Find out which computing and IT roles students and graduates are most interested in, what makes the sector attractive - and what factors are putting them off
Employers in the UK's tech sector have struggled to attract talent for a number of years, and recent research suggests that the issue is only intensifying with 95% of employers surveyed by Hays indicating that they have encountered a skills shortage over the past year while looking for tech talent, up from 89% in the previous year.1
Despite being associated with relatively high earnings, enticing students to enter tech roles remains difficult. To explore this, we surveyed 267 Prospects users to find out what puts people off a career in IT, as well as what attracts those who are interested in a career in the this sector.
One third only considered an IT career after finishing studies
A third of those surveyed were considering a career in the tech sector, with male (44%) respondents being more likely to say this than female (25%) ones, and those with a disability (36%) being slightly more likely to say so than those without one (33%).
|Other (please specify)||7%|
The three most popular areas of IT that respondents were interested in were data science, cyber security and software development. Nearly half suggested that they first considered a career in the tech sector while at school (38%) or college/sixth form (8%). Moreover, while 10% of those interested in a tech career first became interested while at university, a third said they only began to consider a career in IT after finishing their studies. This figure highlights a key issue: students may not have enough information about the opportunities available to them in IT and computing in the earlier stage of their study.
Many young people have a narrow perception of the tech sector and consequently they are unable to recognise how a career in IT might fit within their interests, with many only discovering this during their time at university or after completing their studies all together - an issue that we will return to.
Why makes a career in IT attractive?
We also asked respondents who were interested in a tech career to tell us what enticed them. Through an analysis of 164 open text responses, we were able to identify six themes.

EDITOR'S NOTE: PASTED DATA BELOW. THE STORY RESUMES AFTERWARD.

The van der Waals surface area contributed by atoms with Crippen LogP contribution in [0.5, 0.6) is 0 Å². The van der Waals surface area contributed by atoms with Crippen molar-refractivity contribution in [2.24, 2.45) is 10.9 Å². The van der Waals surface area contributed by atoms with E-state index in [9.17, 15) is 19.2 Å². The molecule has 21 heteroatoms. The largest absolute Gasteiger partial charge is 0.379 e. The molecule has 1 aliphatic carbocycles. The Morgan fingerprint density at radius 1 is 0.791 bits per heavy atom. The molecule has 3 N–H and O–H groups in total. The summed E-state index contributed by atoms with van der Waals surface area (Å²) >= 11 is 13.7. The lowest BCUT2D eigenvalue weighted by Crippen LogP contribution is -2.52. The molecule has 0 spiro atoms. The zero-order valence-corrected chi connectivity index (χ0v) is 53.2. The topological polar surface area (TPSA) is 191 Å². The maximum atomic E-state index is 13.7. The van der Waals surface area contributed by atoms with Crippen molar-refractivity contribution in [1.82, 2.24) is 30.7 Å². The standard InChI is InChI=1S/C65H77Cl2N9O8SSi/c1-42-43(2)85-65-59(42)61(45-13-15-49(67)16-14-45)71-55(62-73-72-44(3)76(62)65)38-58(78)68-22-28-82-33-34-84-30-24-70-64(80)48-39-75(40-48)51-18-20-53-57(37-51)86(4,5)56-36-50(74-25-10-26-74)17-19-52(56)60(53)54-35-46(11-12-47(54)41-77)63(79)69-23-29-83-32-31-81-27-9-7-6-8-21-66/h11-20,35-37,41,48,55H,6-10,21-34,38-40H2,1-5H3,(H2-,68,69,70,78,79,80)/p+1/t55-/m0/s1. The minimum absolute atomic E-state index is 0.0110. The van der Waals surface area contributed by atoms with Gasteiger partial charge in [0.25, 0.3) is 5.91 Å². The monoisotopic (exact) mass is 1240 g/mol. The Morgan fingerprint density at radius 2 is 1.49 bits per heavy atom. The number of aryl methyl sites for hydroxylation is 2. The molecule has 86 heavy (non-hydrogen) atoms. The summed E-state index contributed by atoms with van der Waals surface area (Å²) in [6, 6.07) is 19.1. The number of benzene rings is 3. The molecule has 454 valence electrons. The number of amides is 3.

|They were good at it||6%|
|Ability to work from home||4%|
|Previous work experience||2%|
Some 28% of respondents indicated that they were attracted to a career in computing/IT by the simple fact that they enjoy working with computers and technology in general. While some highlighted their love for the technical nature of tech work, others noted how much they enjoy the innovation and creativity involved with working with cutting-edge technology. For instance, one respondent expressed their excitement surrounding the 'fascinating, relevant and upcoming developments in the cyber security and AI spaces'. Respondents also said that they enjoy the problem-solving aspect of working with technology.
Nearly a fifth (18%) of respondents said that they were attracted to a career in computing/IT because it is a growing field that is full of opportunities. Therefore, they saw it as a career that offers a fair amount of stability and opportunities for progression. As one respondent put it, 'it's the future of work'.
What puts people off from a career in tech?
|I would not enjoy it||46%|
|I already have another career in mind||44%|
|I do not know which role would suit me||41%|
|Too much screen time||35%|
|Amount of training required||25%|
|Cost of training||17%|
|Lack of gender diversity||12%|
|Job at risk of automation||11%|
|The starting salary is too low||3%|
More than half of survey participants said that they had no interest in a career within computing or IT. When asked why, more than two fifths noted that they simply wouldn't enjoy it (46%), or that they already have another career in mind (44%).
Moreover, 41% said that they do not know which role would suit them, an issue that also arose when respondents were asked what could encourage them to consider a career in computing/IT, with one in ten (9%) saying that they would consider it if they knew which role would suit them.